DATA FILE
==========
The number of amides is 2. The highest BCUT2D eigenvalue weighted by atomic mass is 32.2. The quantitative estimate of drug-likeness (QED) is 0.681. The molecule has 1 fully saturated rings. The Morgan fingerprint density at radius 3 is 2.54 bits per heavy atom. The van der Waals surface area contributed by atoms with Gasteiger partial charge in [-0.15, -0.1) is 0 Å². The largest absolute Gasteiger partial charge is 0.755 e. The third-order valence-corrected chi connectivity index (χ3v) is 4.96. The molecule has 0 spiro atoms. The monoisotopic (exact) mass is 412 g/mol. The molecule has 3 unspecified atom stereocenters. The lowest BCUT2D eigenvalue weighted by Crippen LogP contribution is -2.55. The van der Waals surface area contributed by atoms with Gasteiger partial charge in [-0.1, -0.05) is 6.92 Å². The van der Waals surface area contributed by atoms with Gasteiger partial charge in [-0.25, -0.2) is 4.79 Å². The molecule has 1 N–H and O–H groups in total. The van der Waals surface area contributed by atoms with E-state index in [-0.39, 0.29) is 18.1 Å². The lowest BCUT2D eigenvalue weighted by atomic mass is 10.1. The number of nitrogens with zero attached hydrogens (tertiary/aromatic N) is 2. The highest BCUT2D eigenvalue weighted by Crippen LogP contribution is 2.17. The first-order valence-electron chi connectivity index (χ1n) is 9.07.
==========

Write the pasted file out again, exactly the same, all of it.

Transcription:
The number of amides is 2. The highest BCUT2D eigenvalue weighted by atomic mass is 32.2. The quantitative estimate of drug-likeness (QED) is 0.681. The molecule has 1 fully saturated rings. The Morgan fingerprint density at radius 3 is 2.54 bits per heavy atom. The van der Waals surface area contributed by atoms with Gasteiger partial charge in [-0.15, -0.1) is 0 Å². The largest absolute Gasteiger partial charge is 0.755 e. The third-order valence-corrected chi connectivity index (χ3v) is 4.96. The molecule has 0 spiro atoms. The monoisotopic (exact) mass is 412 g/mol. The molecule has 3 unspecified atom stereocenters. The lowest BCUT2D eigenvalue weighted by Crippen LogP contribution is -2.55. The van der Waals surface area contributed by atoms with Gasteiger partial charge in [-0.1, -0.05) is 6.92 Å². The van der Waals surface area contributed by atoms with Gasteiger partial charge in [-0.25, -0.2) is 4.79 Å². The molecule has 1 N–H and O–H groups in total. The van der Waals surface area contributed by atoms with E-state index in [-0.39, 0.29) is 18.1 Å². The lowest BCUT2D eigenvalue weighted by atomic mass is 10.1. The number of nitrogens with zero attached hydrogens (tertiary/aromatic N) is 2. The highest BCUT2D eigenvalue weighted by Crippen LogP contribution is 2.17. The first-order valence-electron chi connectivity index (χ1n) is 9.07.